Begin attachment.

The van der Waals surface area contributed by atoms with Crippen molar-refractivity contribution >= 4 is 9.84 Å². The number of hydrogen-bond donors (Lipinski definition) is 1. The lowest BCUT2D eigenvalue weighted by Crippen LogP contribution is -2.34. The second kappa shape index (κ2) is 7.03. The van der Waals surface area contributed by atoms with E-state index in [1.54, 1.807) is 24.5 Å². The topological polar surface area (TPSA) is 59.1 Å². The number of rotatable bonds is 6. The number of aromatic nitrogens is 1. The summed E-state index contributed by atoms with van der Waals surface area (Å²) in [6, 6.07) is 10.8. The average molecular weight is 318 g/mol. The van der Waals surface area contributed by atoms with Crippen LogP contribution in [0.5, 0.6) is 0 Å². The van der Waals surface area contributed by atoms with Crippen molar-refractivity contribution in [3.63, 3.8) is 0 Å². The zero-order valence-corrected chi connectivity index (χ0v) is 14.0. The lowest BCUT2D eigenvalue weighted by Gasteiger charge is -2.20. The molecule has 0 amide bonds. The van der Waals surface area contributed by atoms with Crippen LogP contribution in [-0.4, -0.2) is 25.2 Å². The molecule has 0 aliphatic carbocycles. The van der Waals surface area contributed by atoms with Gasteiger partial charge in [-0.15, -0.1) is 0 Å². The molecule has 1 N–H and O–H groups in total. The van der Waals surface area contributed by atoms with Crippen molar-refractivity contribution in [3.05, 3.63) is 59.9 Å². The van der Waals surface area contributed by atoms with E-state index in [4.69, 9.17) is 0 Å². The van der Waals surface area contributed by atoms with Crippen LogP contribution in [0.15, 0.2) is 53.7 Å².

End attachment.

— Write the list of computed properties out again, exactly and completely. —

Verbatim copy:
The van der Waals surface area contributed by atoms with Crippen molar-refractivity contribution >= 4 is 9.84 Å². The number of hydrogen-bond donors (Lipinski definition) is 1. The lowest BCUT2D eigenvalue weighted by Crippen LogP contribution is -2.34. The second kappa shape index (κ2) is 7.03. The van der Waals surface area contributed by atoms with E-state index in [1.54, 1.807) is 24.5 Å². The topological polar surface area (TPSA) is 59.1 Å². The number of rotatable bonds is 6. The number of aromatic nitrogens is 1. The summed E-state index contributed by atoms with van der Waals surface area (Å²) in [6, 6.07) is 10.8. The average molecular weight is 318 g/mol. The van der Waals surface area contributed by atoms with Crippen LogP contribution in [0.5, 0.6) is 0 Å². The van der Waals surface area contributed by atoms with Crippen molar-refractivity contribution in [3.63, 3.8) is 0 Å². The zero-order valence-corrected chi connectivity index (χ0v) is 14.0. The lowest BCUT2D eigenvalue weighted by Gasteiger charge is -2.20. The molecule has 0 amide bonds. The van der Waals surface area contributed by atoms with Crippen LogP contribution in [-0.4, -0.2) is 25.2 Å². The molecule has 0 aliphatic carbocycles. The van der Waals surface area contributed by atoms with Gasteiger partial charge in [-0.15, -0.1) is 0 Å². The molecule has 1 N–H and O–H groups in total. The van der Waals surface area contributed by atoms with Crippen molar-refractivity contribution in [3.05, 3.63) is 59.9 Å². The van der Waals surface area contributed by atoms with E-state index in [4.69, 9.17) is 0 Å². The van der Waals surface area contributed by atoms with Crippen LogP contribution in [0.15, 0.2) is 53.7 Å².